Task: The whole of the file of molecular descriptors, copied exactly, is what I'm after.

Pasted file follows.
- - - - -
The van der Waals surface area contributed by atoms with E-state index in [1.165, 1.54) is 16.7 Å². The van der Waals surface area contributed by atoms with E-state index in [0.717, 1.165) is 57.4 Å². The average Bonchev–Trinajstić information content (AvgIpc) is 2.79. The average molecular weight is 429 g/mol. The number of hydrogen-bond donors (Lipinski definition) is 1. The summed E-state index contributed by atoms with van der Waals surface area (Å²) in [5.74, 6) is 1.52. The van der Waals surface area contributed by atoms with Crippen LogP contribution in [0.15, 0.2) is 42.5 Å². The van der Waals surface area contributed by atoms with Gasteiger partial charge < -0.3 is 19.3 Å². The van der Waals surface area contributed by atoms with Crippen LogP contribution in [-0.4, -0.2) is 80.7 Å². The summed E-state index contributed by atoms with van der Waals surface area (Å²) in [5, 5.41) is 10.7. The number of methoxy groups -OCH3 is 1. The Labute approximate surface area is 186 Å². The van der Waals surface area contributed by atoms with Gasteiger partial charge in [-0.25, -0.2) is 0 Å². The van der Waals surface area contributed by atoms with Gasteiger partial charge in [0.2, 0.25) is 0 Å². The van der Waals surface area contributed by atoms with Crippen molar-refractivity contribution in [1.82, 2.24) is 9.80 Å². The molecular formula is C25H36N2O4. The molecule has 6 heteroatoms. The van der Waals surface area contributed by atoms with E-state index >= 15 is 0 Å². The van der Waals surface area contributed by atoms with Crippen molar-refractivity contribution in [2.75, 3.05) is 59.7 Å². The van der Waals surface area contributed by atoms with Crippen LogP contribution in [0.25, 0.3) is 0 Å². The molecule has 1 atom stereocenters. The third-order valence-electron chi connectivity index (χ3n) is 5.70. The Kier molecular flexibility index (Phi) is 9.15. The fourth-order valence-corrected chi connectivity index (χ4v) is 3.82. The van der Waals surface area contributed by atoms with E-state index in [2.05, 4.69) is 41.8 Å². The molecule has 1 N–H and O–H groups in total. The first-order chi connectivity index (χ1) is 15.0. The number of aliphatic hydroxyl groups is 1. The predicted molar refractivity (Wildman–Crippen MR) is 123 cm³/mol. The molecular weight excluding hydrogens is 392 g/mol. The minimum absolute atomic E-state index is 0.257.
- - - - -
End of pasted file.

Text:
The van der Waals surface area contributed by atoms with E-state index in [1.165, 1.54) is 16.7 Å². The van der Waals surface area contributed by atoms with E-state index in [0.717, 1.165) is 57.4 Å². The average Bonchev–Trinajstić information content (AvgIpc) is 2.79. The average molecular weight is 429 g/mol. The number of hydrogen-bond donors (Lipinski definition) is 1. The summed E-state index contributed by atoms with van der Waals surface area (Å²) in [5.74, 6) is 1.52. The van der Waals surface area contributed by atoms with Crippen LogP contribution in [0.15, 0.2) is 42.5 Å². The van der Waals surface area contributed by atoms with Gasteiger partial charge < -0.3 is 19.3 Å². The van der Waals surface area contributed by atoms with Crippen LogP contribution in [-0.4, -0.2) is 80.7 Å². The summed E-state index contributed by atoms with van der Waals surface area (Å²) in [5, 5.41) is 10.7. The number of methoxy groups -OCH3 is 1. The Labute approximate surface area is 186 Å². The van der Waals surface area contributed by atoms with Gasteiger partial charge in [-0.25, -0.2) is 0 Å². The van der Waals surface area contributed by atoms with Gasteiger partial charge in [0.2, 0.25) is 0 Å². The van der Waals surface area contributed by atoms with Crippen molar-refractivity contribution in [1.82, 2.24) is 9.80 Å². The molecular formula is C25H36N2O4. The molecule has 6 heteroatoms. The van der Waals surface area contributed by atoms with E-state index >= 15 is 0 Å². The van der Waals surface area contributed by atoms with Crippen molar-refractivity contribution in [2.75, 3.05) is 59.7 Å². The van der Waals surface area contributed by atoms with Crippen LogP contribution in [0.25, 0.3) is 0 Å². The molecule has 1 atom stereocenters. The third-order valence-electron chi connectivity index (χ3n) is 5.70. The Kier molecular flexibility index (Phi) is 9.15. The fourth-order valence-corrected chi connectivity index (χ4v) is 3.82. The van der Waals surface area contributed by atoms with E-state index in [2.05, 4.69) is 41.8 Å². The molecule has 1 N–H and O–H groups in total. The first-order chi connectivity index (χ1) is 15.0. The number of aliphatic hydroxyl groups is 1. The predicted molar refractivity (Wildman–Crippen MR) is 123 cm³/mol. The molecular weight excluding hydrogens is 392 g/mol. The minimum absolute atomic E-state index is 0.257.